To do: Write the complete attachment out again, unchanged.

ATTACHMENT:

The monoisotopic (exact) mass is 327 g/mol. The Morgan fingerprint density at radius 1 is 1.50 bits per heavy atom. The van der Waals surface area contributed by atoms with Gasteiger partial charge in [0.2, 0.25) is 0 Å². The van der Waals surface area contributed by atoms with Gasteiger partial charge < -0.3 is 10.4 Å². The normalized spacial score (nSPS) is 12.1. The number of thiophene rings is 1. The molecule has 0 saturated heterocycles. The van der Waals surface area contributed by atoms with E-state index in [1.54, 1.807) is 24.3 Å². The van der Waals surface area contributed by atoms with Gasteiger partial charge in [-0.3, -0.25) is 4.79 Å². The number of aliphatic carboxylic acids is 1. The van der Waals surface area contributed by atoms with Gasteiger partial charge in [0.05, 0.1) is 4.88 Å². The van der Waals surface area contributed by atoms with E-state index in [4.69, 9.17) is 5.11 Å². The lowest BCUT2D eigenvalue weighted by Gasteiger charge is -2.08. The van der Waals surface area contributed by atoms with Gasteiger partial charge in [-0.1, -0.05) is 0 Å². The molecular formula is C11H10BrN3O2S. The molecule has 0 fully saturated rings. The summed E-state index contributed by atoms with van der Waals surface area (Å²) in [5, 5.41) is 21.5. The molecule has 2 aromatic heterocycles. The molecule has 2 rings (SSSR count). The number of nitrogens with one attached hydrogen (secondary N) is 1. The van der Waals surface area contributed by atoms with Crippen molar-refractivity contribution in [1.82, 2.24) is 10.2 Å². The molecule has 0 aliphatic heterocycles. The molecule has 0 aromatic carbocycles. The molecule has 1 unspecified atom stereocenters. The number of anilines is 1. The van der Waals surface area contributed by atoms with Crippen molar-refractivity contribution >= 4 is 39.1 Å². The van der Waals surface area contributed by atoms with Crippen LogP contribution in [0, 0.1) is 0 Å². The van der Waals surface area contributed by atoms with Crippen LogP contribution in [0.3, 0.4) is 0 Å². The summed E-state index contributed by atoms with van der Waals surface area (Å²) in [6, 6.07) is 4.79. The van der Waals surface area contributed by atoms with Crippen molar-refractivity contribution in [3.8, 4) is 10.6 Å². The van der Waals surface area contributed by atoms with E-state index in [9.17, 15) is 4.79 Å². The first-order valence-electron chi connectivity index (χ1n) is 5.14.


The monoisotopic (exact) mass is 327 g/mol. The Morgan fingerprint density at radius 1 is 1.50 bits per heavy atom. The van der Waals surface area contributed by atoms with Gasteiger partial charge in [0.2, 0.25) is 0 Å². The van der Waals surface area contributed by atoms with Gasteiger partial charge < -0.3 is 10.4 Å². The normalized spacial score (nSPS) is 12.1. The number of thiophene rings is 1. The molecule has 0 saturated heterocycles. The van der Waals surface area contributed by atoms with E-state index in [1.54, 1.807) is 24.3 Å². The van der Waals surface area contributed by atoms with Gasteiger partial charge in [-0.3, -0.25) is 4.79 Å². The number of aliphatic carboxylic acids is 1. The van der Waals surface area contributed by atoms with Gasteiger partial charge in [0.05, 0.1) is 4.88 Å². The van der Waals surface area contributed by atoms with E-state index in [4.69, 9.17) is 5.11 Å². The lowest BCUT2D eigenvalue weighted by Gasteiger charge is -2.08. The van der Waals surface area contributed by atoms with Gasteiger partial charge in [-0.1, -0.05) is 0 Å². The molecular formula is C11H10BrN3O2S. The molecule has 0 fully saturated rings. The summed E-state index contributed by atoms with van der Waals surface area (Å²) in [5, 5.41) is 21.5. The molecule has 2 aromatic heterocycles. The molecule has 2 rings (SSSR count). The number of nitrogens with one attached hydrogen (secondary N) is 1. The van der Waals surface area contributed by atoms with Crippen molar-refractivity contribution in [1.82, 2.24) is 10.2 Å². The molecule has 0 aliphatic heterocycles. The molecule has 0 aromatic carbocycles. The molecule has 1 unspecified atom stereocenters. The number of anilines is 1. The van der Waals surface area contributed by atoms with Crippen molar-refractivity contribution >= 4 is 39.1 Å². The van der Waals surface area contributed by atoms with Crippen LogP contribution in [0, 0.1) is 0 Å². The van der Waals surface area contributed by atoms with Crippen LogP contribution in [0.3, 0.4) is 0 Å². The summed E-state index contributed by atoms with van der Waals surface area (Å²) in [6, 6.07) is 4.79. The van der Waals surface area contributed by atoms with Crippen molar-refractivity contribution in [3.8, 4) is 10.6 Å². The van der Waals surface area contributed by atoms with E-state index in [9.17, 15) is 4.79 Å². The first-order valence-electron chi connectivity index (χ1n) is 5.14.